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Knowing and Being: Essays by Michael Polanyi

University of Chicago Press (1969)

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  1. Knowledge Distribution, Embodiment, and Insulation.Mike Reay - 2010 - Sociological Theory 28 (1):91-107.
    This article looks at how parts of a social stock of knowledge can become insulated from each other via their uneven distribution both "horizontally" across time and space, and "vertically" with respect to degrees of embodiment in unconscious habits and routines. It uses ideas from Alfred Schutz, Peter Berger, Thomas Luckmann, Michael Polanyi, and others to argue that this insulation can produce a highly dynamic structuring of knowledge, awareness of which has the potential to help explain the existence of ignorance, (...)
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  • Propositional Knowledge and the Enigma of Realism.Murat Baç - 1999 - Philosophia 27 (1-2):199-223.
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  • In Defence of Aristotle on Character: Toward a Synthesis of Recent Psychology, Neuroscience and the Thought of Michael Polanyi.Paul Lewis - 2012 - Journal of Moral Education 41 (2):155-170.
    In the United States, various forms of character education have become popular in both elementary and professional education. They are often criticised, however, for their reliance on Aristotle, who is said to be problematic at several points. In response to these criticisms, I argue that Aristotle?s ancient account of character and its formation remains viable in light of work over the last decade in psychology and the neurosciences. However, some lacunae remain that can at least be partially filled with insights (...)
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  • Achievements of the Hermeneutic-Phenomenological Approach to Natural Science A Comparison with Constructivist Sociology.Martin Eger - 1997 - Man and World 30 (3):343-367.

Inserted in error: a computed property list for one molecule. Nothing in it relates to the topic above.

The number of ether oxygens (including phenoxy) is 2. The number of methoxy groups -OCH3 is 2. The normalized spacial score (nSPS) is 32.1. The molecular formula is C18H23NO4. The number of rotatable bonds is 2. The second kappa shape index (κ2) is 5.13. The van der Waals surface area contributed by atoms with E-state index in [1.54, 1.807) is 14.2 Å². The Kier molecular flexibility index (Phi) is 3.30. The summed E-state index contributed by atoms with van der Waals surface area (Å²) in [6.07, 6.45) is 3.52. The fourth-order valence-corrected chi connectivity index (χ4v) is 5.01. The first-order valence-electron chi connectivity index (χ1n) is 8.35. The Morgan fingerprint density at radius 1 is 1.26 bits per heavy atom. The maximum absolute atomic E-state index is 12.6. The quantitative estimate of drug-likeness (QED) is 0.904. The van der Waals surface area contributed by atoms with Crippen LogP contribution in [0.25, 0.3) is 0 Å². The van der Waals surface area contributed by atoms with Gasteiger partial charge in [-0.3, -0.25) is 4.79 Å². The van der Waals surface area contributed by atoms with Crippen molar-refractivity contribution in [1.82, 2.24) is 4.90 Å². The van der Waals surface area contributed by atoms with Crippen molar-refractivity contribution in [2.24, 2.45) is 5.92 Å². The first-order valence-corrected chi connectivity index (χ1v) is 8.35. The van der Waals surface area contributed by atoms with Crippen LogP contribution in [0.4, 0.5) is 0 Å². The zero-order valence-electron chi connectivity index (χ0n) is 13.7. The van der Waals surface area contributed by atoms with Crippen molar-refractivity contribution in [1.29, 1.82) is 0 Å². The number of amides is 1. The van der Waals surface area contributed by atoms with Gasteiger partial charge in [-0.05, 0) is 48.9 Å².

The hermeneutic-phenomenological approach to the natural sciences has a special interest in the interpretive phases of these sciences and in the circumstances, cognitive and social, that lead to divergent as well as convergent interpretations. It tries to ascertain the role of the hermeneutic circle in research; and to this end it has developed, over the past three decades or so, a number of adaptations of hermeneutic and phenomenological concepts to processes of experimentation and theory-making. The purpose of the present essay (...)
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  • Is There a Real Nexus Between Ethics and Aesthetics?John Miles Little - 2010 - Journal of Bioethical Inquiry 7 (1):91-102.
    Aesthetics is a vexed topic in philosophy, with a long history. For my purposes, an aesthetic experience is a foundational affective response to an object, to which terms such as “ugly”, “beautiful”, “pretty” or “harmonious” are applied. These terms are derived from a Discourse of aesthetics; some remain constant, others change from generation to generation. Aesthetics and ethics have been linked in Western thought since the days of Plato and Aristotle. This essay examines what is happening to that link in (...)
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  • Practical Wisdom in Complex Medical Practices: A Critical Proposal.C. M. M. L. Bontemps-Hommen, A. Baart & F. T. H. Vosman - 2019 - Medicine, Health Care and Philosophy 22 (1):95-105.
    In recent times, daily, ordinary medical practices have incontrovertibly been developing under the condition of complexity. Complexity jeopardizes the moral core of practicing medicine: helping people, with their illnesses and suffering, in a medically competent way. Practical wisdom has been proposed as part of the solution to navigate complexity, aiming at the provision of morally good care. Practical wisdom should help practitioners to maneuver in complexity, where the presupposed linear ways of operating prove to be insufficient. However, this solution is (...)
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  • Experimental Skills and Experiment Appraisal.Xiang Chen - 1994 - In Peter Achinstein & Laura J. Snyder (eds.), Scientific Methods: Conceptual and Historical Problems. Krieger Pub. Co.. pp. 45--66.
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  • Tihamér Margitay (Ed.): Knowing and Being. Perspectives on the Philosophy of Michael Polanyi.Stefan Fothe - 2012 - Studies in East European Thought 64 (1-2):153-157.
  • Embodied Inter-Affection in and Beyond Organizational Life-Worlds.Wendelin Küpers - 2014 - Critical Horizons 15 (2):150-178.